Story by Scott Mims

Photos Contributed

When the guys of Buzz:30 get together, it’s all about friends, family and fun — well, it seems like family, even if the band members are not blood related.

Both fans and band members alike bond over the music that results when they play.

“We’re just a group of friends that have a reason to hang out,” said bass player and founding member Brad Carter.

The music genres can vary, and the venue can be a bar, a wedding reception or anything in between.

This variety extends even to the band members. It’s anybody’s guess as to who will turn out to play a gig. But the key ingredient is always a good time.

“We’re from here, and a lot of people know us,” said lead guitarist Joshua Inman.

The band does not shy away from its roots. The back of Inman’s guitar sports an outline of the state of Alabama with a star prominently in the middle to mark Chilton County, and Carter has a similar outline of Chilton County on the back of his bass.

Carter and Inman are joined by Brannon Burnett (lead vocal and guitar), Chris Bushey (lead vocals and lead guitar), Allen (aka “Marvin”) Arrington (drums), Eric Keith (drums), Micah Ward (guitar) and Curt Roberts (drums).

Not all of the band members play at the same time, as each show has its own representation of exactly what and who makes up Buzz:30 at that given moment. But, that also lends itself to the carefree spirit of the band.

“It’s just kind of a revolving door,” Carter explained.

What would eventually become Buzz:30 started out in 2007 as a band called Bubba and the Po Boys, which consisted of Inman, Carter, Burnett, Ward and Roberts. That year, the band started providing live music at events for the Chilton County Cruisers, a group that hosted car shows. By year’s end, the name change occurred when Arrington started playing drums.

The name Buzz:30 originated from a saying amongst friends while hanging out at a local creek near Auburn, which, when asked what time it was, one would answer, “It’s buzz 30!” Carter, Inman and Arrington are equally credited with the idea.

Inman further described the phrase as “the rite of passage to open a beer.”

Now during concerts, Burnett prompts the crowd with the question, “What time is it?” At which point, all the fans yell back, “Buzz 30!”

The group has built up quite a following playing local bars, weddings, class reunions, dance competitions, Relay for Life fundraisers, Minooka Park rides and other events. They once played a benefit show for tornado victims of Cullman County.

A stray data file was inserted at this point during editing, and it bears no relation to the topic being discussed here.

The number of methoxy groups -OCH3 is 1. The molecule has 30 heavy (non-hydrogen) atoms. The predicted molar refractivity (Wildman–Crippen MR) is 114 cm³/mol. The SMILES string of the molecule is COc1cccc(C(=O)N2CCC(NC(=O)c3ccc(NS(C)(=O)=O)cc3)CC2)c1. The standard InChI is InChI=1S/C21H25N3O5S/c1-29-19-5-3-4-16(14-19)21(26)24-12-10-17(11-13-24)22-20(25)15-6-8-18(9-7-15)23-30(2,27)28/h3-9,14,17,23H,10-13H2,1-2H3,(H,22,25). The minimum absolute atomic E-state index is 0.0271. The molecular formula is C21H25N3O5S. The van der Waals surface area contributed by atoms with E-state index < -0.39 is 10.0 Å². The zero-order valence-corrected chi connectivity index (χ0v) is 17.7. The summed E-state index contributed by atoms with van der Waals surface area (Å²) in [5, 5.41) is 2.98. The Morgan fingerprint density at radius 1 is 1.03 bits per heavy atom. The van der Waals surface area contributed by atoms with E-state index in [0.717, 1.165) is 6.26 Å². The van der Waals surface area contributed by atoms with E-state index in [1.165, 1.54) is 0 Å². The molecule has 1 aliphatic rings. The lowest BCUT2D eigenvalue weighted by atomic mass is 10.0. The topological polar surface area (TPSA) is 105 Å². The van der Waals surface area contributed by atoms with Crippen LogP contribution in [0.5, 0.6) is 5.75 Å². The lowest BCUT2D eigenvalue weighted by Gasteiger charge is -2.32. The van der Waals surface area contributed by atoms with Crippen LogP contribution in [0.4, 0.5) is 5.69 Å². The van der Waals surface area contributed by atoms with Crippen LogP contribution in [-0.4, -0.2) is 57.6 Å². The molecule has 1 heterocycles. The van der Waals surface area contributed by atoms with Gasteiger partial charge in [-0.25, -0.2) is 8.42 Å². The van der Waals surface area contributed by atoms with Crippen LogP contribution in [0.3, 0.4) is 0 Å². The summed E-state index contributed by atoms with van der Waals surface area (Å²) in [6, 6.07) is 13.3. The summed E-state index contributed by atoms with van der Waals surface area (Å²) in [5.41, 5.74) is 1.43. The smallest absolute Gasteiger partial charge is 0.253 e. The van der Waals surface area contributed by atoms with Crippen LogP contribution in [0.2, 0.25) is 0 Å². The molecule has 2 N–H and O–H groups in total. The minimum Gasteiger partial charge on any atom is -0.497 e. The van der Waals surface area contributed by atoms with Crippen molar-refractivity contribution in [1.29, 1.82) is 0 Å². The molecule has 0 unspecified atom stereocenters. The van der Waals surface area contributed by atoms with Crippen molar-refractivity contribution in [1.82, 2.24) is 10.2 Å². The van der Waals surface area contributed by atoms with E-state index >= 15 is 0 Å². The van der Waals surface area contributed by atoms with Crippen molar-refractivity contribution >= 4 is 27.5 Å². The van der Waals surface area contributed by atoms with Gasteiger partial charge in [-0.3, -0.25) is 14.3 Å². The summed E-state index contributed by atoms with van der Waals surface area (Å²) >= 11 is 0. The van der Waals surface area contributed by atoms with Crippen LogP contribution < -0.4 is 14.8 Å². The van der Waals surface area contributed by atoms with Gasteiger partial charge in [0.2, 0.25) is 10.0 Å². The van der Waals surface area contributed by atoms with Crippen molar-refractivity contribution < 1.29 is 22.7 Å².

“It’s almost like a family reunion when we play,” Carter said.

Inman admits there’s still a little adrenaline whenever they hit the stage. This release of emotion translates to the crowd and yields a laid-back vibe.

“The biggest thing about playing music to me is giving people an opportunity to take a break from life,” Burnett said. “A moment to relax, to forget about how mundane life can be and enjoy the moment.”

The majority of the band’s material consists of covers. A popular early favorite was Garth Brooks’ “Friends In Low Places” alongside other country and classic rock — the likes of Ted Nugent, ZZ Top, Lynyrd Skynyrd or Hank Williams Jr.

When Bushey joined, he brought a more diverse mix of ’80s, ’90s and Motown into the group.

And there are a few original tunes, too, most notably Burnett’s “Beautiful Thing.”

As for influences, they are a bit more local. The band members look up to local musicians Southern Pride, Rick Lawrence and Walon Smith.

Burnett mentioned his grandfather, Dr. Ralph Brannon, former pastor of Clanton First Baptist Church and Gospel singer; his uncle, Phil Brannon, who is a pianist; and his parents, Karl and Patsy Burnett.

“They always encouraged me to make my gift known,” he said.

The band shows a deep appreciation for those who have helped them along the way, including Todd Bowen of Red Zone, Rusty Keith of Friends Steakhouse where they still play regularly, Christine Thomas, previous owner of Friends and local sound guys Jason Cleckley and Dale Scott.

Needless to say, the band members meet no strangers.

“We were all buddies, and it’s been a good way for us to keep in touch and tell the same old stories and make new stories, really. It’s been fun,” said Carter. “It’s nice to be from here and play with your friends and for your friends.”